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This tree and a number of other stumps came from a hedge on the England/Wales border (in Shropshire) that had to be grubbed-up to make way for building work in August 2004. August isn't a good time of the year to dig up many tree species, however these Privet had their roots wrapped in wet newspaper and were bagged up to keep them as moist as possible before being taken home. Privet are a very strong species; even after bare rooting to remove the wet clay soil at their roots, they survived easily.
The picture above shows one of the stumps, and the subject of this progression series, on the day it had been dug up and planted in a wooden box. Note that the box was made just big enough to contain the roots that remained after collection. Too small a container and the roots would need unnecessary (and potentially fatal) pruning; too large a container and the soil could remain too wet for too long causing poor growing conditions in which the tree would be expected to recover.
The image above shows the newly collected tree from another angle and what would eventually become the 'front' of the bonsai. As can be seen, the trunks make an interesting formation and I immediately decided to create a multiple-trunk bonsai (as opposed to removing the majority of smaller trunks to create a single trunk tree). As the trunks were all connected at the base and shared the same root system, this stump was eminently suitable for developing as a 'raft bonsai'.
It can also be seen that the movement of the trunks and the branches was very much directed towards the right. While in the ground, this stump would have been growing in a shady part of the hedge and all growth would have all been directed towards the light. So therefore, my natural inclination was to try and develop this tree as a windswept bonsai with the 'wind' blowing left to right.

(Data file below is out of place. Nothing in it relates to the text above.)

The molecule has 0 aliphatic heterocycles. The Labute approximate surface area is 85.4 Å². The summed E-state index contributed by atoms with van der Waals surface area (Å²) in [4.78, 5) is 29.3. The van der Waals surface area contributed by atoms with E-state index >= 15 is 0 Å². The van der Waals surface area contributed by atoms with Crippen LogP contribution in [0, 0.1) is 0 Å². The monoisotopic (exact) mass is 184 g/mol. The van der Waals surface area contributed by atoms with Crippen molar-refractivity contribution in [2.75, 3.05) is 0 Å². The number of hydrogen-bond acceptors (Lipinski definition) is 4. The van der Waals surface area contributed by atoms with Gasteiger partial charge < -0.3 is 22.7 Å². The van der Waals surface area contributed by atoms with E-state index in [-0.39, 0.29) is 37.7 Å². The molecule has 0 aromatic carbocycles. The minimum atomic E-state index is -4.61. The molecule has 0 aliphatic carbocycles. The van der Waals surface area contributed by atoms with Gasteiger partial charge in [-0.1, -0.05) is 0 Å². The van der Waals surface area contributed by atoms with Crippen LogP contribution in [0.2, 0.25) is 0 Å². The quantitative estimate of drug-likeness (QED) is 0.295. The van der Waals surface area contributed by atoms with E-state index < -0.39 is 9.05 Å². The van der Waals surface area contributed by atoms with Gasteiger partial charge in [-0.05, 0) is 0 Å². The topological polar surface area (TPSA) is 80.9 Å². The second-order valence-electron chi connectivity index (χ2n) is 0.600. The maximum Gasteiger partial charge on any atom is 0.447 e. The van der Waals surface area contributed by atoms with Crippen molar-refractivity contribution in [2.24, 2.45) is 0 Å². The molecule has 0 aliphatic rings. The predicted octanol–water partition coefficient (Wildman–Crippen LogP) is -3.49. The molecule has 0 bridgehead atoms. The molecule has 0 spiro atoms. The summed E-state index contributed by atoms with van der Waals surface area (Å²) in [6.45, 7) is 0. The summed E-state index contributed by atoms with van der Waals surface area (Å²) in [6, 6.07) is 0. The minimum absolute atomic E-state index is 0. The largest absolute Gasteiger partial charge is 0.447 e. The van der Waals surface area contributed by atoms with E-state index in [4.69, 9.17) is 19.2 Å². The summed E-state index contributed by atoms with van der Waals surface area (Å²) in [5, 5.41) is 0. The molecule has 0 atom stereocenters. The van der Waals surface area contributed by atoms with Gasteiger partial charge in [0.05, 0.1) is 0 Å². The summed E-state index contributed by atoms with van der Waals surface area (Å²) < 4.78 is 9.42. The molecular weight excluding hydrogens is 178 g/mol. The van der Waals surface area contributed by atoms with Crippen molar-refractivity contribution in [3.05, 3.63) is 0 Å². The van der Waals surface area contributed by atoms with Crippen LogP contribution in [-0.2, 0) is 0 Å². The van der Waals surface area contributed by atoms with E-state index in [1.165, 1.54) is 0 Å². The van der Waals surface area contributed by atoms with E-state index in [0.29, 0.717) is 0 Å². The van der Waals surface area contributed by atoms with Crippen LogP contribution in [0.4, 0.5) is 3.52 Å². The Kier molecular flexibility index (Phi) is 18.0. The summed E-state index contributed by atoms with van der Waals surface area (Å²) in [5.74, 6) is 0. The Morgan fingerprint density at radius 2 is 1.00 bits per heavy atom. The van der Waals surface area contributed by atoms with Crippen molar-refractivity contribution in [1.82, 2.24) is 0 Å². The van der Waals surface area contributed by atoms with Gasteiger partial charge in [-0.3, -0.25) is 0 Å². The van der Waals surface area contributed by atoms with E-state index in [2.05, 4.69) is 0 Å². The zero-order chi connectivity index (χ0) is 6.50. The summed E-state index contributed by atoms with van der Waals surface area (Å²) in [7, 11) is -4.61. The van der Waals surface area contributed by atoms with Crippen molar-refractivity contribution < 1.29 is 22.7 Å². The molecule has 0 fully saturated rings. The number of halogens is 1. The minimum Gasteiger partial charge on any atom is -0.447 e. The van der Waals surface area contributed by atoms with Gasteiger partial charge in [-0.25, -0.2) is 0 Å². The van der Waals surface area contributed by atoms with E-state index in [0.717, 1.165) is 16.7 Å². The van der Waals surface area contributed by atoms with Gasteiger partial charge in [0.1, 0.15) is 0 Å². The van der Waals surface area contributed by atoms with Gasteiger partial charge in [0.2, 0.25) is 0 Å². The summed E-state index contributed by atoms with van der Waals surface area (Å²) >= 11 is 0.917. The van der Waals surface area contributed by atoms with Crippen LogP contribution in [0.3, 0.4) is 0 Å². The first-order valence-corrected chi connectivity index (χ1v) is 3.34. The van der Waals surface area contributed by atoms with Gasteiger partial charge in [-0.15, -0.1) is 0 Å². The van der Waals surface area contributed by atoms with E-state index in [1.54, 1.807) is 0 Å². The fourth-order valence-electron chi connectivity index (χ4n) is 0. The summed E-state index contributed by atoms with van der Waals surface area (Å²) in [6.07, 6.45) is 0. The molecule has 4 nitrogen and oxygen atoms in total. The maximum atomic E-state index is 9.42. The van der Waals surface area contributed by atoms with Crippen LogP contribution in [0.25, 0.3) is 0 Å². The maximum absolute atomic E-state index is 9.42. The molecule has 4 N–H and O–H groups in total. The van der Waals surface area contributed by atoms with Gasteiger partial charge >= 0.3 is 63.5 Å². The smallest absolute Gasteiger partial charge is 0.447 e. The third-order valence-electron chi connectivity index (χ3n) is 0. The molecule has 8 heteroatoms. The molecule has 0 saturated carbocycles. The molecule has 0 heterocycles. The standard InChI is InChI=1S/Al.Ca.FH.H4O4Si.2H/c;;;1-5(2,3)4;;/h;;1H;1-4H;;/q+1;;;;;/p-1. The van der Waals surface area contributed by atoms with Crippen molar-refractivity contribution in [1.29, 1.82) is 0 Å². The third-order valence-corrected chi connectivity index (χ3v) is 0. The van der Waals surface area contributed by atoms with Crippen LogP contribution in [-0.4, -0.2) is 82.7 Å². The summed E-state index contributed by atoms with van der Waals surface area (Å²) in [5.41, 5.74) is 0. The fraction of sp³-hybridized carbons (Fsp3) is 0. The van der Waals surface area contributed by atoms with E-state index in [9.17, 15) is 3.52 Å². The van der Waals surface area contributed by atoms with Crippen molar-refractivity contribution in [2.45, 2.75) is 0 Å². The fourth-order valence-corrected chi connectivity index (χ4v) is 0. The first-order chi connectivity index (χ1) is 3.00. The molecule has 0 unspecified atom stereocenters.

January 2005: As with the other privets that had been collected just months beforehand, this tree grow strongly through August, September and October of 2004 until the colder Autumn temperatures set in and I was able to carry out some initial styling on the tree the following January. The trunklines were cleaned up and the tree turned slightly anti-clockwise to find the optimum front view. As can also be seen, I repotted this tree into a round mica pot; this is NOT normally advisable so soon after collection but I knew the tree was strong and the roots/rootball themselves were not disturbed as the tree was simply slipped into a different pot.
My first styling task was to ensure that the trunklines and major branches followed a windswept path from base to apex. This required the use of relatively thick 3mm and 4mm coiled wiring and guy wires. Further pruning of superfluous branches and shoots was also carried out now that the tree was in dormancy.
February 2006: A year later and it is clear that the tree had grown strongly throughout 2005. Some carving of the thick trunk (second from left to right) was carried out using a die-grinder. This removed large parts of a thick bulge and some reverse taper that had previously existed.
March 2006: A month later and we had a heavy snow shower in my garden that created this wonderful image of the Privet bonsai.
March 2007: I wasn't entirely happy with the windswept effect that I had created; it felt too forced and unnatural. After much deliberation I decided to restyle the bonsai. The tree was repotted into a shallow, wide bonsai pot that had much more of a 'landscape' feel to it. The branches were rewired so that they were more evenly spread and this created a more calm and neutral appearance.